Musk Confirms Massive Compute Required For AV, But Is Developing Own Processor The Right Direction?

By Patrick Moorhead - August 3, 2018

Earlier this week, on Tesla’s earnings call, Tesla's Elon Musk “outed” what had been previously rumored -- that the company is working on its custom, self-driving car chips. Custom silicon has been the rage as of late, as we have seen Apple, Google and Facebook jump into the deep end. While only Apple has proven any of this makes sense given risk and investment, it appears Telsa is also going to test the model. But unlike Apple, Google and Facebook, messing up a chip doesn’t endanger anyone’s lives or put the company at risk.

Elon and chip designer Peter Bannon made some very interesting statements on performance and efficiency, but without a lot of details. One of the most interesting things said was that the new chips have 10X the performance of "other chips." If, like Google, Tesla is comparing this to the older Nvidia platform, in this case, Drive PX2 which is three years old, this is less impressive. Teardowns have shown that Tesla only built Autopilot V2 using half the chips on a Drive PX 2. Tesla’s claims this week aren’t very impressive as Nvidia's next-generation solution, Drive Xavier, is more than 10X the performance of the prior design SoC, and its Drive Pegasus delivers another order of magnitude of performance -- a whopping 320 trillion operations per second. This could mean Tesla is taking a very big risk for very little, if any, gain. Another provocative statement made was on SoC to GPU performance. Musk said, “the transfer between the GPU and the CPU ends up being one of the constraints on the system.” This is exactly what Nvidia is doing with NVLink, which pumps data at  20 GBps between the two processors. Again, as Tesla didn’t release any detailed information, it’s hard to make a direct comparison. Without those details, like Google's TPU, it appears Tesla designed its silicon without knowing what Nvidia was designing. I have to assume that Tesla's new chip is similar to Google's TPU, that it's an ASIC, meaning it is not hardware programmable like an FPGA nor flexible like a GPU. There are pros and cons with ASICs. The pro is that if you know exactly what you want to run for the next ten years, they are more efficient. Even LIDAR systems use FPGAs as they have been needed to be reprogrammed to keep up with safety standards and, quite frankly, fix mistakes. At this point, I have to assume that Musk's new solution will have less programmability, meaning it has to be "right" out of the gate. Like other ASICs, there will likely be a software abstraction layer which, while reducing performance, does enable different kinds of software to be run as long as it is very, very similar to the prior software and frameworks. This could mean that if Tesla needs to update its software, it could take longer to get out or could be limited in how it could fix any safety issues down the line. On the other hand, Nvidia's Xavier has been designed from the ground up as a processor for autonomous machines. The SoC integrates six different types of processors for processing different types of data and running computer vision, deep learning, mapping and path planning algorithms. The silver lining here is that Tesla finally realizes self-driving capabilities takes a massive amount of compute. Remember when V1 was released? Tesla claimed those systems would work well but it was soon clear that a smart camera system did not have the capability to scale from driver assistance systems to true automated driving. While others are approaching AV technology from the low end and slowly inching up, Nvidia starts with supercomputing in the datacenter, and makes an automotive grade, functionally safe and energy efficient. Two years ago, Autopilot V2 was released and we were supposed to already see a coast to coast unassisted drive. That hasn’t materialized yet. I suppose V3 will fix these issues, but I believe it could create new problems. All of this “not invented here” approach by Musk is to be expected, and sometimes admired, but I hope lives aren’t endangered in this latest science project. Solutions already exist from Nvidia that appear to deliver the supercomputing performance required with a safety architecture that has already been assessed by the experts and are backward compatible with Tesla’s software stacks. The good news is that Tesla and the industry have recognized that supercomputing is the key to delivering safe autonomous vehicles.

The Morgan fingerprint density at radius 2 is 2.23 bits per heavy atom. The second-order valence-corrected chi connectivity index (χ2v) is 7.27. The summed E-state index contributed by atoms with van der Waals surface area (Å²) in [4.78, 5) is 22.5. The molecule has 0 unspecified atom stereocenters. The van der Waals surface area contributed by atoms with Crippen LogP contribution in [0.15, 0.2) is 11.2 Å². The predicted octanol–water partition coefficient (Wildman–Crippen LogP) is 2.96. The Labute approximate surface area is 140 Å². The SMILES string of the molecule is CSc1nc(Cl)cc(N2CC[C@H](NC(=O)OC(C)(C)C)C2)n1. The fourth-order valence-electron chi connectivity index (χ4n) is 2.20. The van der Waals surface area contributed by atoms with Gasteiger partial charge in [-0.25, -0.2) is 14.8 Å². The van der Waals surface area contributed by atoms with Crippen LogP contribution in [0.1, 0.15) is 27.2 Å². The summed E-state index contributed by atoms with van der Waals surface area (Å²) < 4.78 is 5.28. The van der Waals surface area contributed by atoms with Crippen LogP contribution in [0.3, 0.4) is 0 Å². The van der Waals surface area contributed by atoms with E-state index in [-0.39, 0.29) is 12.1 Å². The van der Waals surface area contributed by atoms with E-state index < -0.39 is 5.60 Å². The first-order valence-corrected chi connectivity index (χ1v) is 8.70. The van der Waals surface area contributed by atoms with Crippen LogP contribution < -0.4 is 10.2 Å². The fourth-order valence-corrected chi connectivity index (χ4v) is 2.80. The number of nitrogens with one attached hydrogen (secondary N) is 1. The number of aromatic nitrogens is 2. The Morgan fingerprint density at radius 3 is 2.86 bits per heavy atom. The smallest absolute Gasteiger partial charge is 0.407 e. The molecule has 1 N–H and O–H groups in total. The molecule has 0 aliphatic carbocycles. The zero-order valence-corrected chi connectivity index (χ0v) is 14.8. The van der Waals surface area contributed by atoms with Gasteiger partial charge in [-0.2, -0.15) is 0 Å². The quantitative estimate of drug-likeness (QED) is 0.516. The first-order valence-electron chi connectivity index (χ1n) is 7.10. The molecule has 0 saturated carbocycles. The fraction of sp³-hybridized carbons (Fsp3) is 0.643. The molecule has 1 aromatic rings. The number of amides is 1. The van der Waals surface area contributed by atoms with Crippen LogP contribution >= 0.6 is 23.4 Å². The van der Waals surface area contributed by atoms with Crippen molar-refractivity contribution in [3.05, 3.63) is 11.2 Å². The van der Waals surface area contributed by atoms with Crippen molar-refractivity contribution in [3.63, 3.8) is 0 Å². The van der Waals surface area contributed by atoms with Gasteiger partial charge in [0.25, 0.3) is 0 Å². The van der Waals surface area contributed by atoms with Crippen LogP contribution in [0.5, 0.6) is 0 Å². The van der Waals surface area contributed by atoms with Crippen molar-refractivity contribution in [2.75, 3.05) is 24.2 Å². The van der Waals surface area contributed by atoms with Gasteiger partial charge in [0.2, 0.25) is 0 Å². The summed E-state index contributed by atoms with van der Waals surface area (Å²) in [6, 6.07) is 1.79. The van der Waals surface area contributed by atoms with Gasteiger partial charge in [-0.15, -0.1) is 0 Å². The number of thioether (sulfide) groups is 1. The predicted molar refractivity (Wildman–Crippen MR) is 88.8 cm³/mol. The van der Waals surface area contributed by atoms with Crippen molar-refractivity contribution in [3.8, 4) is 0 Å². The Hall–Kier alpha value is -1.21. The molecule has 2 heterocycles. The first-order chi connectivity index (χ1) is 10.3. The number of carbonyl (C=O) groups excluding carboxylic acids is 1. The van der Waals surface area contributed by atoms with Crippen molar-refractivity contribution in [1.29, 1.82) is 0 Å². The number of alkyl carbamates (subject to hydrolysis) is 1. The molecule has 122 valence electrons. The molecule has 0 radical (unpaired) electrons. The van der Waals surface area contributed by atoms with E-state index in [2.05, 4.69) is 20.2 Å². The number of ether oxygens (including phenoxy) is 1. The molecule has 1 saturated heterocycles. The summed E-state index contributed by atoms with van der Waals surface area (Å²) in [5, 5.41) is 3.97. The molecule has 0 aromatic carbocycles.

Patrick Moorhead
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Patrick founded the firm based on his real-world world technology experiences with the understanding of what he wasn’t getting from analysts and consultants. Ten years later, Patrick is ranked #1 among technology industry analysts in terms of “power” (ARInsights)  in “press citations” (Apollo Research). Moorhead is a contributor at Forbes and frequently appears on CNBC. He is a broad-based analyst covering a wide variety of topics including the cloud, enterprise SaaS, collaboration, client computing, and semiconductors. He has 30 years of experience including 15 years of executive experience at high tech companies (NCR, AT&T, Compaq, now HP, and AMD) leading strategy, product management, product marketing, and corporate marketing, including three industry board appointments.